Here are three events where I will be speaking in the next few months.
Every Page is Page One: STC Southwestern Ontario, February 13, 7:00
I will be presenting on Every Page is Page One to the Southwestern Ontario Chapter of the STC on February 13 in Room DC1304, William Davis Centre, University of Waterloo, Waterloo, ON. The session will also be broadcast as a Webinar, so you can attend from anywhere. Details here. Here’s the session description:
Readers dive into the middle of your content using search, links, or indexes, but often find themselves lost in the middle of a long consecutive narrative. Even when the content is produced using common topic-based writing techniques, it is often organized like a book, and individual topics do not work well as a starting point for the reader. On the Web, in particular, readers can come from anywhere and land anywhere. Is your content ready to receive them?
People seeking information are impatient and have many options to choose from. Even when they are reading a book, the Web is always close at hand. If your content does not work for them immediately, they will move on. Expecting them to navigate complex hierarchies to find the information they need just won’t cut it anymore. Whatever page they land on has to work for them immediately. It has to be page one.
Whether you deliver on the Web, in a help system, or on paper, we now live in a world in which every page is page one. You need to provide your readers with Every Page is Page One topics, or they quickly become someone else’s readers. In this session you will learn how to write Every Page is Page One topics that work for the reader no matter how they land on them.
For technical communicators, this Every Page is Page One environment presents a unique challenge: How do you cover a large and complex product using only topics, and how do you enable your readers to find and navigate topic-based content effectively?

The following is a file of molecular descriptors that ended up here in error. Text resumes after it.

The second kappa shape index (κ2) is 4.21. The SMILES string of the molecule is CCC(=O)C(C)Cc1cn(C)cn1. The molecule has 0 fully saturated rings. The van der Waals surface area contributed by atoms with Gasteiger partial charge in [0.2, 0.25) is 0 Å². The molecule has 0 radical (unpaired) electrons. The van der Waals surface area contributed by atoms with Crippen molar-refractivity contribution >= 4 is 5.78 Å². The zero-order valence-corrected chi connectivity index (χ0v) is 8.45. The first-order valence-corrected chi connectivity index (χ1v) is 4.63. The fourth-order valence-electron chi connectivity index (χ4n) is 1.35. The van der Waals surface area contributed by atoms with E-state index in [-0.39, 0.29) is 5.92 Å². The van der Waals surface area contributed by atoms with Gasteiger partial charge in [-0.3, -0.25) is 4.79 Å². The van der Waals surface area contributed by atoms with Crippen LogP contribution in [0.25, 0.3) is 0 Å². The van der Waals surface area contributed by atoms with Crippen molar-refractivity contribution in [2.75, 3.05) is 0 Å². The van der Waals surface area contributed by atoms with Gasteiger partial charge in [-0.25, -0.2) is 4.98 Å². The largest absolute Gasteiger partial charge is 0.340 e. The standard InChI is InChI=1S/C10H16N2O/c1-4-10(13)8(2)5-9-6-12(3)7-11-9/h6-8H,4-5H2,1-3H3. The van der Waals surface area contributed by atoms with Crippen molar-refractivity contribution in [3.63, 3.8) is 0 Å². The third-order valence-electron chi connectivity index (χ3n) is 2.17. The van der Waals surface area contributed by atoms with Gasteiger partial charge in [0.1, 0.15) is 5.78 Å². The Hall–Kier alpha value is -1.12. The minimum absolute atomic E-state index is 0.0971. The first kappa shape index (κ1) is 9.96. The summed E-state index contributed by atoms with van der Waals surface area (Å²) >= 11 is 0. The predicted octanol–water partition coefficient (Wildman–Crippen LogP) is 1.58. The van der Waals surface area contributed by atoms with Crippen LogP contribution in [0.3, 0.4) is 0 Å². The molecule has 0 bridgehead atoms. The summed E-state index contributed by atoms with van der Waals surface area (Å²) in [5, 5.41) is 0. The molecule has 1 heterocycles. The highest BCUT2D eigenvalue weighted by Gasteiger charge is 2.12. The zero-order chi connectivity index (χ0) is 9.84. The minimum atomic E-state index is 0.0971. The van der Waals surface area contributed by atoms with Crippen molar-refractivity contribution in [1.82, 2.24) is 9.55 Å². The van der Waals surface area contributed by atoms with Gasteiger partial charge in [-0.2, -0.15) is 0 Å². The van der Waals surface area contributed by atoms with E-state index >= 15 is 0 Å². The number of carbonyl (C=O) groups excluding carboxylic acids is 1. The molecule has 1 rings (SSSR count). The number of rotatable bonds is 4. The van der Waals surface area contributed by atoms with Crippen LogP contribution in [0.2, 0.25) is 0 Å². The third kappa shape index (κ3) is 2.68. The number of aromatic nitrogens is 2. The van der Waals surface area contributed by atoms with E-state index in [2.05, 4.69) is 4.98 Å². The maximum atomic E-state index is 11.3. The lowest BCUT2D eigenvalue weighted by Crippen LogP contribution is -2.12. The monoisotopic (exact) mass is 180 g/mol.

Content is Architecture: Intelligent Content Conference, San Jose, Feb 26
I will be giving a pre-conference workshop at the Intelligent Content Conference in San Jose, February 26, entitled Content is Architecture: Information Architecture in a World Where Every Page is Page One. For registration details, see the conference website. Here is the workshop description.
It is tempting to design a website as if people came to it whole, like a book. Think of it like this, and it seems like the information architecture is a framework into which you fit pieces of content, like hanging ornaments on a Christmas tree. But few users actually approach websites like this. Most either come to the home page and go straight to the search box, or they search for a subject on Google or ask about it on Facebook or Twitter and then follow a search result or a link right to an individual page on your site. It is quite possible they will not even know which site they are on. When users navigate like this, they can land on any page, and every page could be their page one.
In a world where every page is page one, users do not navigate from your home page downwards, but from whatever page they are on upwards, or, more likely, sideways. They do not care about, or pause to understand, the organization or scope of your site, but move opportunistically along whatever line of inquiry interests them in the moment, without regard to the boundaries between your site and your competitors’ sites.
In this environment, you need to think of every page as a navigational hub that satisfies the reader’s desire to follow their current interest while keeping them from wandering away from your site. This means the information architecture is not a framework separate from your content; the architecture is in the content itself. Content is architecture.
In this workshop, we will explore the content as architecture concept and explore practical strategies for creating content that works as page one for the reader and also works as a hub to keep the reader in your content. We will look at major sites like Wikipedia and Amazon that essentially have no top-down structure but which facilitate easy navigation along the lines of the reader’s interests.
Participants will be introduced to the seven principles of Every Page is Page One information design and have an opportunity to apply those principles to their own content in a workshop format.
Register for the workshop on the conference website.
Information Architecture Bottom Up: STC Summit, Phoenix Arizona, 17th–21st May 2014
I am speaking on Information Architecture Bottom Up at the STC Summit in Phoenix, Arizona 17th–21st May 2014. For more information, see the Summit program on Lanyard.
Much of the current approach to information architecture is based on a false premise. It assumes that the reader comes to a work – a website, manual, or help system – as a whole, starts at the top and works their way down through the hierarchy of the work to the particular piece of information they need. In fact, most people arrive not at the top of the work, but at the bottom, by fallowing a search result, following a link, or consulting an index. These methods of navigation do not lead to the top of the work. They lead to an individual page somewhere in the middle of the work. This is what it means to say that every page is page one, because the way people navigate content today means that any individual page in your work can be the first page they see.
To register for the Summit, see the Summit website.